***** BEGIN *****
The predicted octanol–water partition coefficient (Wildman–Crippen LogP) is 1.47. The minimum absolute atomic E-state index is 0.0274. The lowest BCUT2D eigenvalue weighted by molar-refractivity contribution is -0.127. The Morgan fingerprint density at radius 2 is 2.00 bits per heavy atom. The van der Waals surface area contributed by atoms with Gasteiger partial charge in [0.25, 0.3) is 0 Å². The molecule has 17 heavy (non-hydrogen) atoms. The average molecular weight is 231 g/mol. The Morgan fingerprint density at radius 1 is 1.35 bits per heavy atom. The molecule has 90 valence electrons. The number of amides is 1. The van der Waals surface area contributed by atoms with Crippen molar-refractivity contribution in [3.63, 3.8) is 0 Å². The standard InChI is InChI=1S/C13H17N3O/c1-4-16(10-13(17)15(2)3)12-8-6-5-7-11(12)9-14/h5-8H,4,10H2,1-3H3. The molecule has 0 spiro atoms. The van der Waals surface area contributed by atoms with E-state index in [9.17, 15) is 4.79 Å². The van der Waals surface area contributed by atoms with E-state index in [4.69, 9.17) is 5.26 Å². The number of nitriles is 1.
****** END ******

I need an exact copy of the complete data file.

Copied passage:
The predicted octanol–water partition coefficient (Wildman–Crippen LogP) is 1.47. The minimum absolute atomic E-state index is 0.0274. The lowest BCUT2D eigenvalue weighted by molar-refractivity contribution is -0.127. The Morgan fingerprint density at radius 2 is 2.00 bits per heavy atom. The van der Waals surface area contributed by atoms with Gasteiger partial charge in [0.25, 0.3) is 0 Å². The molecule has 17 heavy (non-hydrogen) atoms. The average molecular weight is 231 g/mol. The Morgan fingerprint density at radius 1 is 1.35 bits per heavy atom. The molecule has 90 valence electrons. The number of amides is 1. The van der Waals surface area contributed by atoms with Crippen molar-refractivity contribution in [3.63, 3.8) is 0 Å². The standard InChI is InChI=1S/C13H17N3O/c1-4-16(10-13(17)15(2)3)12-8-6-5-7-11(12)9-14/h5-8H,4,10H2,1-3H3. The molecule has 0 spiro atoms. The van der Waals surface area contributed by atoms with E-state index in [9.17, 15) is 4.79 Å². The van der Waals surface area contributed by atoms with E-state index in [4.69, 9.17) is 5.26 Å². The number of nitriles is 1.